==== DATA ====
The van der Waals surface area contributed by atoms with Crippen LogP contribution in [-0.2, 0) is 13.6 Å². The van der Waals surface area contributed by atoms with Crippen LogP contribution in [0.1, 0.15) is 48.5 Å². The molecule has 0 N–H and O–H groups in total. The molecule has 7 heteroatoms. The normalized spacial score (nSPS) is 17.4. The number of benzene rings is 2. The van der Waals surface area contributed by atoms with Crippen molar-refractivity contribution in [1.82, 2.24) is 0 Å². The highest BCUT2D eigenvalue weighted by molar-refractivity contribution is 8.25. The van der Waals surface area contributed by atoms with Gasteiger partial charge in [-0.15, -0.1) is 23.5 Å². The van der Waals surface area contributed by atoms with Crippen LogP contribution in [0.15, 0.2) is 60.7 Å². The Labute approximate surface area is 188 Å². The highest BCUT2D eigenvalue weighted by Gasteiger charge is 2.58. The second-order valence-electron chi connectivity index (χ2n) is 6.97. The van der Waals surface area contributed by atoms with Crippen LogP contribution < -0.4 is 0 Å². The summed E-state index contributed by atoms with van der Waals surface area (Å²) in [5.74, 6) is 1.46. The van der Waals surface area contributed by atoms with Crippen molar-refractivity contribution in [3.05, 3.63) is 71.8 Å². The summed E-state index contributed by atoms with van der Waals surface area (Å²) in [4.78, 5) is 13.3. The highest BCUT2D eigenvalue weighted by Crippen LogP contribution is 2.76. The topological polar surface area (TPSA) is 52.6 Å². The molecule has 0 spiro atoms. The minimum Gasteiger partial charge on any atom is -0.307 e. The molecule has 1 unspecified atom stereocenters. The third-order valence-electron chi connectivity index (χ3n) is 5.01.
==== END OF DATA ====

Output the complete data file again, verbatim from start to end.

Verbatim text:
The van der Waals surface area contributed by atoms with Crippen LogP contribution in [-0.2, 0) is 13.6 Å². The van der Waals surface area contributed by atoms with Crippen LogP contribution in [0.1, 0.15) is 48.5 Å². The molecule has 0 N–H and O–H groups in total. The molecule has 7 heteroatoms. The normalized spacial score (nSPS) is 17.4. The number of benzene rings is 2. The van der Waals surface area contributed by atoms with Crippen molar-refractivity contribution in [1.82, 2.24) is 0 Å². The highest BCUT2D eigenvalue weighted by molar-refractivity contribution is 8.25. The van der Waals surface area contributed by atoms with Gasteiger partial charge in [-0.15, -0.1) is 23.5 Å². The van der Waals surface area contributed by atoms with Crippen LogP contribution in [0.15, 0.2) is 60.7 Å². The Labute approximate surface area is 188 Å². The highest BCUT2D eigenvalue weighted by Gasteiger charge is 2.58. The second-order valence-electron chi connectivity index (χ2n) is 6.97. The van der Waals surface area contributed by atoms with Crippen LogP contribution < -0.4 is 0 Å². The summed E-state index contributed by atoms with van der Waals surface area (Å²) in [5.74, 6) is 1.46. The van der Waals surface area contributed by atoms with Crippen molar-refractivity contribution in [3.05, 3.63) is 71.8 Å². The summed E-state index contributed by atoms with van der Waals surface area (Å²) in [4.78, 5) is 13.3. The highest BCUT2D eigenvalue weighted by Crippen LogP contribution is 2.76. The topological polar surface area (TPSA) is 52.6 Å². The molecule has 0 spiro atoms. The minimum Gasteiger partial charge on any atom is -0.307 e. The molecule has 1 unspecified atom stereocenters. The third-order valence-electron chi connectivity index (χ3n) is 5.01.